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Britain's New Golden Era for Short Films
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7:48 am
February 21, 2012

Scotty B

Petersfield (Hull originally)

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posts 186

The short film medium has moved out of art houses and into the mainstream as its popularity soars.

Charlie Chaplin built a career on them, and brands are now using them to sell their latest products. The short film, once a slightly marginal staple of art houses and film buffs, is experiencing a golden era in Britain and is reportedly reaching wider audiences than ever before.



Advances in film-making technology and the growth of the internet are behind the rise, experts say, but their popularity is down to more than digital progress. The short film, with its capacity to convey ideas concisely, is capturing the mood of an increasingly time-pressed, information-hungry generation.

Briony Hanson, director of film at the British Council, said we are at a "watershed moment" when it comes to the proliferation of "perfect little vessels that tell a story in their own right". "We are looking at a golden era in Britain," she said. "Just over 20 per cent of shorts in the total Sundance [Film Festival] selection were UK-made in 2012, while last year, the figure was 6 per cent."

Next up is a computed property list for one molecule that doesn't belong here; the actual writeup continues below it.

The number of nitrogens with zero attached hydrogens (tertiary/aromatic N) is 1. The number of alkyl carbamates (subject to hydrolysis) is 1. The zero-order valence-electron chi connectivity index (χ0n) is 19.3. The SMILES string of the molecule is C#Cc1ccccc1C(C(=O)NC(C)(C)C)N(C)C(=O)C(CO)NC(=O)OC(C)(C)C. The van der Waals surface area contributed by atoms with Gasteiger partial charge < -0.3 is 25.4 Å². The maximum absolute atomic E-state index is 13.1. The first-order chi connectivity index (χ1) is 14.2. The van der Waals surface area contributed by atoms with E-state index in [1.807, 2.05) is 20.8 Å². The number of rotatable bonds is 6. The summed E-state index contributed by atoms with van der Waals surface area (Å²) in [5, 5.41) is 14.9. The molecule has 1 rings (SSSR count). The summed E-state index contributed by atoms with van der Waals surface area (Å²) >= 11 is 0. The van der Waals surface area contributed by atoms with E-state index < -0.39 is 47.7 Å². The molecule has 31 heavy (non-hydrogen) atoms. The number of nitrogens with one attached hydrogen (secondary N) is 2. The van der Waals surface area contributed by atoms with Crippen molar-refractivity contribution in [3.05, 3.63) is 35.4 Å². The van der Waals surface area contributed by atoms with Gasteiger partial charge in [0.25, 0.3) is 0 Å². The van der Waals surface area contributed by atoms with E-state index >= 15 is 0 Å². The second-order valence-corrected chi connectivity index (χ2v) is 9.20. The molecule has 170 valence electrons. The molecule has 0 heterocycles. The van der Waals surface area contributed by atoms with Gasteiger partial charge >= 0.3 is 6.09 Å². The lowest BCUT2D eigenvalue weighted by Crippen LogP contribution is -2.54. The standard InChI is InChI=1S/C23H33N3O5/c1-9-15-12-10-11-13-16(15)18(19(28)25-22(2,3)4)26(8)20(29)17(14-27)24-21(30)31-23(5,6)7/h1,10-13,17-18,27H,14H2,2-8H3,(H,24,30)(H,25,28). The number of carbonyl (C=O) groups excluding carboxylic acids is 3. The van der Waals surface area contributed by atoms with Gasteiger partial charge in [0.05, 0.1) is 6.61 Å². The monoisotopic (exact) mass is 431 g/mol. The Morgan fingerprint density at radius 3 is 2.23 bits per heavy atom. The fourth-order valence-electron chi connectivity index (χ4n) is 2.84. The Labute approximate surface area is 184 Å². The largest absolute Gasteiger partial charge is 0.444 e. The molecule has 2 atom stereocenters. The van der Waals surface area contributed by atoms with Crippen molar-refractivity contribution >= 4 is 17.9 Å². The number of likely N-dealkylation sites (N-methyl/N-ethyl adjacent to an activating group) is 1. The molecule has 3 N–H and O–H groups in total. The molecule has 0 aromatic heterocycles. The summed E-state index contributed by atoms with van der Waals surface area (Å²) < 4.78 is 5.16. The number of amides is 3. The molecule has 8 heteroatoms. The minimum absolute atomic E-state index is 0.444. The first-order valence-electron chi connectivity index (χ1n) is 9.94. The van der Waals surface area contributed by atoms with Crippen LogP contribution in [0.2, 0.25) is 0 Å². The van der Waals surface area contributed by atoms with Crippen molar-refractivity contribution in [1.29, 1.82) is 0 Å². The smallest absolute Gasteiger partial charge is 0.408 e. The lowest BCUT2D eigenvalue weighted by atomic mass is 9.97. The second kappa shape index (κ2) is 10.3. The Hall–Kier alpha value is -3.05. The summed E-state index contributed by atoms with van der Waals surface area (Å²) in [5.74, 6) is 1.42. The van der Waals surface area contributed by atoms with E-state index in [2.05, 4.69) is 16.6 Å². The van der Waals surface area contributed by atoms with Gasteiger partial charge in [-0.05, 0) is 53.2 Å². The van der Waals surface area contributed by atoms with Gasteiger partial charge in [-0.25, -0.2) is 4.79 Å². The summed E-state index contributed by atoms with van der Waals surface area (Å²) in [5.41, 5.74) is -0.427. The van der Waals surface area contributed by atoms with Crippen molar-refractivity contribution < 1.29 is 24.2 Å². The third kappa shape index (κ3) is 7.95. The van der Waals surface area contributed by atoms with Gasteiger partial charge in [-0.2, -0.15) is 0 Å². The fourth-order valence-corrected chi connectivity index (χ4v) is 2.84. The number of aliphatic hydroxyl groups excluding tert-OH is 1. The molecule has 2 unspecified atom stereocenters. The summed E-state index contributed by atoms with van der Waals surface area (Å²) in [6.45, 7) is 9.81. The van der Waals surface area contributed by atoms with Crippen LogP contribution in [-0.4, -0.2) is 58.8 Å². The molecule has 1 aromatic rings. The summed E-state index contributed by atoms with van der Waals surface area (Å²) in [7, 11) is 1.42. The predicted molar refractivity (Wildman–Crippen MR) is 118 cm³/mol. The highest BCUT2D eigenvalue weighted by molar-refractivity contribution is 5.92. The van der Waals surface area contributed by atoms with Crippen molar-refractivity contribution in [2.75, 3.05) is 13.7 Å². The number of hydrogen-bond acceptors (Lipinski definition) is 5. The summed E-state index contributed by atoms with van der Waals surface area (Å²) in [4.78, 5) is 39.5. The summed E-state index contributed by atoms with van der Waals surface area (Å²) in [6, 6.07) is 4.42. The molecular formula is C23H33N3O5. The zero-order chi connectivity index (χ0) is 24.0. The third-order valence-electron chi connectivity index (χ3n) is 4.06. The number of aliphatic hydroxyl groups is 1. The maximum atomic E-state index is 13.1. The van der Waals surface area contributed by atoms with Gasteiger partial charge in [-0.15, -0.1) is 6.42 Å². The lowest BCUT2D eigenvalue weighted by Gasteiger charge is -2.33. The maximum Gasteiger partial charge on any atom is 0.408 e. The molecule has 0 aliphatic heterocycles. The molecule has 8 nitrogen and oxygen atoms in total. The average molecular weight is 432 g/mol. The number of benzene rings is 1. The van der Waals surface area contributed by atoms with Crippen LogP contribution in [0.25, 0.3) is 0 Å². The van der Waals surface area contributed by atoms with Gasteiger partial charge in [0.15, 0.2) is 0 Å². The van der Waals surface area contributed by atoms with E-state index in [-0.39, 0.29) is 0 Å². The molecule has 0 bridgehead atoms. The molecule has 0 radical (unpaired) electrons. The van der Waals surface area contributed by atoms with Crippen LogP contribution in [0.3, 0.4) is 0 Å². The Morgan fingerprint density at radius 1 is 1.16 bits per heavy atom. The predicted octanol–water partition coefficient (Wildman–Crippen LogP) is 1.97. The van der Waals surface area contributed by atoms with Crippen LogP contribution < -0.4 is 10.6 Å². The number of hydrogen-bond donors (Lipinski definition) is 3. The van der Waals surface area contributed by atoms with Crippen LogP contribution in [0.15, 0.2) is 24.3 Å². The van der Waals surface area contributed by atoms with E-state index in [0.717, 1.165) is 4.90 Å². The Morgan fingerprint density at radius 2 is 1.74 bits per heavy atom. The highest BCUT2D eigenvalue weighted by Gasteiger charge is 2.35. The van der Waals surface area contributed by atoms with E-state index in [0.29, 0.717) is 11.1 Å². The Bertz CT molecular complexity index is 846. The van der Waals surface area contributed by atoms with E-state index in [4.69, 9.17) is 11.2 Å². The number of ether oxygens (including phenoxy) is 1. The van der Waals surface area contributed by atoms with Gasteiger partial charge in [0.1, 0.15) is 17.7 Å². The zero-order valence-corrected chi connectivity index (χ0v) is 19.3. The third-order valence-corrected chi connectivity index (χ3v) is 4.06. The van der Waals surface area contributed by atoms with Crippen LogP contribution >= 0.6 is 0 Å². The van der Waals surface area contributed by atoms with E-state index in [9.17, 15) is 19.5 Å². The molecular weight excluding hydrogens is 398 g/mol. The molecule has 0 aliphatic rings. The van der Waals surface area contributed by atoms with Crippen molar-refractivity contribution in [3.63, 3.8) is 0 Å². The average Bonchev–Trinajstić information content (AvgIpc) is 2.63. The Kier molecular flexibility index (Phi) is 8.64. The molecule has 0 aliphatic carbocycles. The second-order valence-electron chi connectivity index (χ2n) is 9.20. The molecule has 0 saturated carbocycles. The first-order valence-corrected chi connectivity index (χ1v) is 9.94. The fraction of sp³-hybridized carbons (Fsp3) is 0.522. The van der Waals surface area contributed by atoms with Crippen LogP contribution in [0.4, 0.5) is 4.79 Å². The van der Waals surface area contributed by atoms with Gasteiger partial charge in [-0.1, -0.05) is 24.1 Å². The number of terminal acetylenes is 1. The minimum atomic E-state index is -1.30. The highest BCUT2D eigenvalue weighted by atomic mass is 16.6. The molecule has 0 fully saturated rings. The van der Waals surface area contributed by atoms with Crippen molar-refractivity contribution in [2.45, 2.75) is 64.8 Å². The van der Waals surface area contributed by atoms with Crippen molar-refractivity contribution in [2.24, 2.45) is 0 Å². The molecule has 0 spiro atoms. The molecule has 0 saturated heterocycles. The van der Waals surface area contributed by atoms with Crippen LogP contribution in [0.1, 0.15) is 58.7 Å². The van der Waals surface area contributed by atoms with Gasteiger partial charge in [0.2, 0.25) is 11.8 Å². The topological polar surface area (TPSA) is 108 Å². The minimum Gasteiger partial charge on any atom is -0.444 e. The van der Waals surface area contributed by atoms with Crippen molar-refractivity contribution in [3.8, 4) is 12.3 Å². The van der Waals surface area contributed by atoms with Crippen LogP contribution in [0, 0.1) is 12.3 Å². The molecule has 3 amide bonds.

Festivals including Brief Encounters and the London Short Film Festival received more submissions last year than ever before. Shorts International, which has the world's largest short film catalogue, had a 60 per cent increase in its sales over the past five years and in April plans to extend its cable channel across Europe.

Future Shorts, the organisation behind the world's largest pop-up short film festival, launched a YouTube channel which gets two million monthly views, a 100 per cent increase in the past year. Its founder, Fabien Riggall, wants to build a "thinking man's MTV channel". He said: "People are looking for random little moments to be inspired. The short film is the natural medium for that world."

Source: The Independent


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"A dream when you dream alone is a dream. A dream when you dream together is reality." John Lennon

12:17 pm
April 8, 2012



posts 8

Yeah the internet has certainly made a lot of these more accessable – without it filmmakers would be working a lot harder to get their stuff shown.

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